Boost logo

Boost :

Subject: Re: [boost] [filesystem] Request for comments on proposed relative() function
From: Yakov Galka (ybungalobill_at_[hidden])
Date: 2014-05-15 08:44:53

On 2014-05-15 02:02, Gavin Lambert wrote:
> ...
>>> Although that brings up another question (which I'm not really familiar
>>> enough with the "path" class internals to answer by looking at the
>>> example implementation): is "base" intended to be assumed as a
>>> directory name (which is how most filesystem "make relative"
>>> functions typically work) or as a file name (which is how URL "make
>>> relative" works)?
>> path makes no assumptions about what it references, or whether the
>> pathname even exists in the filesystem.
> I'm aware of that; my point was that the semantics of the "make a
> relative path" operation typically differ between filesystems and URLs.

Dear all,

One problem with boost filesystem is the lack of theoretical foundation.
Hey, don't run away. :)

Note: I have not checked the formalities thoroughly, so parts of the
text might be erroneous or incomplete.
Note: I type slashes everywhere because it is easier. Some should be
backslashes on Windows.

What are paths?

Surprisingly this is already a controversial question. From my
experience, I can classify people's attitude to three categories.

"Paths are names of resources, cookies for the user code."

This is a justified approach, in simple cases like:

     int main(int argc, char *argv[])
         ifstream in(argv[1]);
         ofstream out(argv[2]);
         out << in.rdbuf();

But obviously there is more to paths than that!

"Paths are strings. Doing simple string operations won't do anybody harm."

This is a common approach in scripting languages, for example. There are
plenty of C++ code that does the same thing. This approach assumes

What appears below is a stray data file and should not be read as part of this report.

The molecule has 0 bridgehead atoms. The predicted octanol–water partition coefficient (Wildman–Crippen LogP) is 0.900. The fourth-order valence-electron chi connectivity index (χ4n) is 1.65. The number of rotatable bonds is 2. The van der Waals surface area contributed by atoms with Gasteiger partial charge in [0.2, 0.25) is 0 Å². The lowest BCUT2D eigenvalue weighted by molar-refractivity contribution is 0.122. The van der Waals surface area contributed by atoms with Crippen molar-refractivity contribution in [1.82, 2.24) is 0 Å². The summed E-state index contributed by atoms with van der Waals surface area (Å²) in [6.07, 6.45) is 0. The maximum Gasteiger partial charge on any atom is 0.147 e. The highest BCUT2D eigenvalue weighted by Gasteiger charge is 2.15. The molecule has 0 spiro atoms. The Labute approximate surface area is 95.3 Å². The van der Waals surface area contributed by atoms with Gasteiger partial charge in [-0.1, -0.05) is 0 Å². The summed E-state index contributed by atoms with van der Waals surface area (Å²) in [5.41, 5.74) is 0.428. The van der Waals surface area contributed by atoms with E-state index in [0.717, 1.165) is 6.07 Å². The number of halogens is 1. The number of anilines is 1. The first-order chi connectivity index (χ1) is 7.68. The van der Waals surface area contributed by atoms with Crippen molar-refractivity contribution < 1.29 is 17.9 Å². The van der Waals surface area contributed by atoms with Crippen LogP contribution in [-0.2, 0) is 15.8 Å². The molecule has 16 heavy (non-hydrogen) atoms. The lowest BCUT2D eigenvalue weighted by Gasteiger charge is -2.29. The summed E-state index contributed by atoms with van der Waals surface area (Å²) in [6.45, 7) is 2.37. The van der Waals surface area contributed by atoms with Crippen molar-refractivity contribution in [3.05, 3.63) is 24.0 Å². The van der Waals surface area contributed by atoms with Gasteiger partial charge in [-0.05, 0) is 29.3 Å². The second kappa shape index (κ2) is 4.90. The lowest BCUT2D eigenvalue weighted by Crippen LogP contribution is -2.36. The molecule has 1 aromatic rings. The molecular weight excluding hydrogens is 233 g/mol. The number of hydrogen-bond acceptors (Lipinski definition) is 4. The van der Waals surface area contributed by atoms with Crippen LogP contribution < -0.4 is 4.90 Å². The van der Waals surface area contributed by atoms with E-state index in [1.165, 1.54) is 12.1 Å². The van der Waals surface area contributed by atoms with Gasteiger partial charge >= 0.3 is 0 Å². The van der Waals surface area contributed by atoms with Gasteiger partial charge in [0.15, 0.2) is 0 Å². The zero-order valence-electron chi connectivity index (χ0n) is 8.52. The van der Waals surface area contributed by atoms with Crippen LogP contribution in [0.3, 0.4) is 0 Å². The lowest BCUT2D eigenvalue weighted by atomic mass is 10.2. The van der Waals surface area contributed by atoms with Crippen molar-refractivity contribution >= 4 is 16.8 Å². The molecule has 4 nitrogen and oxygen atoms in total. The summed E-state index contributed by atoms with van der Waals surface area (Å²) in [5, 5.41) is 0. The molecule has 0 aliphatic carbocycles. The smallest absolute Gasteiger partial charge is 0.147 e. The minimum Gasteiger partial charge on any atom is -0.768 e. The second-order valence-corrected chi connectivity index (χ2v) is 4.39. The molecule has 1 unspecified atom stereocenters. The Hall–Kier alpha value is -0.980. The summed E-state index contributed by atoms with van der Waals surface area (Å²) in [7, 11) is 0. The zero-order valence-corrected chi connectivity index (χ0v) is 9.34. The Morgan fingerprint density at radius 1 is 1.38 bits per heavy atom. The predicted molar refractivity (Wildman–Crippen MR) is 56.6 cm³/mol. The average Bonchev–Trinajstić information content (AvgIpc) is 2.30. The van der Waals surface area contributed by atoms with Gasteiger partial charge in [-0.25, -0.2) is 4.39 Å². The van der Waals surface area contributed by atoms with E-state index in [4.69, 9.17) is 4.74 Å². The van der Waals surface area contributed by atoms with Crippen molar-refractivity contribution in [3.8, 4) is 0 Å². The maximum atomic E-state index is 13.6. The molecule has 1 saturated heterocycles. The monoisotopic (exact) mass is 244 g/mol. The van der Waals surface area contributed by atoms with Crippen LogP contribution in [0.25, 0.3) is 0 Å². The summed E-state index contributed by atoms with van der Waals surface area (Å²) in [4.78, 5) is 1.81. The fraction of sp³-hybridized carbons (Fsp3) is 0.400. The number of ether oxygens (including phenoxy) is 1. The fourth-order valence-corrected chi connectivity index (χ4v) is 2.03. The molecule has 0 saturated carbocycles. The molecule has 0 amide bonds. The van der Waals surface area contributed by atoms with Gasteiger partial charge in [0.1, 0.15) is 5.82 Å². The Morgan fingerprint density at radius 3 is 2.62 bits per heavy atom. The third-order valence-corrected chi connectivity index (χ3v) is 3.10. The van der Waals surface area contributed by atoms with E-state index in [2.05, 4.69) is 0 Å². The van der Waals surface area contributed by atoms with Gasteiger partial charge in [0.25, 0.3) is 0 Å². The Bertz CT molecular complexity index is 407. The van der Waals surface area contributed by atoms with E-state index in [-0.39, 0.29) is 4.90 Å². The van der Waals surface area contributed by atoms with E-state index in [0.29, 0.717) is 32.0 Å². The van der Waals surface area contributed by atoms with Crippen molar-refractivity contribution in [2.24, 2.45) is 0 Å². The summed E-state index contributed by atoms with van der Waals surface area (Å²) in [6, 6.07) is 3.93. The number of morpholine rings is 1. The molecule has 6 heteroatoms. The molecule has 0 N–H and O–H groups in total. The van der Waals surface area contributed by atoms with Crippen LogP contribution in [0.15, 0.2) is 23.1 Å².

specific connection between syntax and semantics of paths, however.

The most common path operation, namely concatenation, can be easily
defined to be consistent by applying some discipline (at least on Unix
and Windows). Specifically, by ending all directories with a slash,
concatenating any non-file path x with a relative path y can be done
simply by x + y (std::string::operator +).

The problem of this approach is that it does not encompass the meaning
behind the defined operations, making hard to well-define them.

"Paths are sequences of instructions to locate some resources."

After all, this is what they are for the OS. It breaks them to a
sequence of 'path elements' (from here on simply 'elements'), and
depending on each of them, does some state transition on the internal
path resolution state, getting to the desired filesystem node.

This definition is not limited to filesystem paths, it is general enough
to work with "step left, 3 steps back, dig the treasure", or "England,
London, Baker St. 4". We will get to it later.


* f,g,h filesystem nodes
* a,b,c elements
* x,y,z paths

 From here on, if we quantify over "all filesystem nodes f", the
intention is over all conceivable nodes in all possible machine states,
not only in the concrete filesytem the program is currently run.

Definition: a path is a finite sequence of elements, denoted by x = a0 /
... / an. (Here '/' is only an algebraic notation.)

With filesystem paths, the elements are instructions of how to traverse
the graph of filesystem nodes. Kinds of elements include:

* On Unix: root "/", regular "name", current ".", parent "..".
* On Windows: drive "c:", root "/", regular "name", current "." and
parent "..".

The action of an element on a node, denoted f / a, returns a new
filesystem node as if by a call to openat() on Unix. On Windows there is
no direct analogy of openat, so the semantics are somewhat similar to
both, NtCreateFile() and SetCurrentDirectory(). The action of a path on
a node is defined by f / (a0 / ... / an) = (...(f / a0) / ... ) / an.

(openat() is consistent with this definition, in the sense that you get
the same result whether you pass any string representation (see below)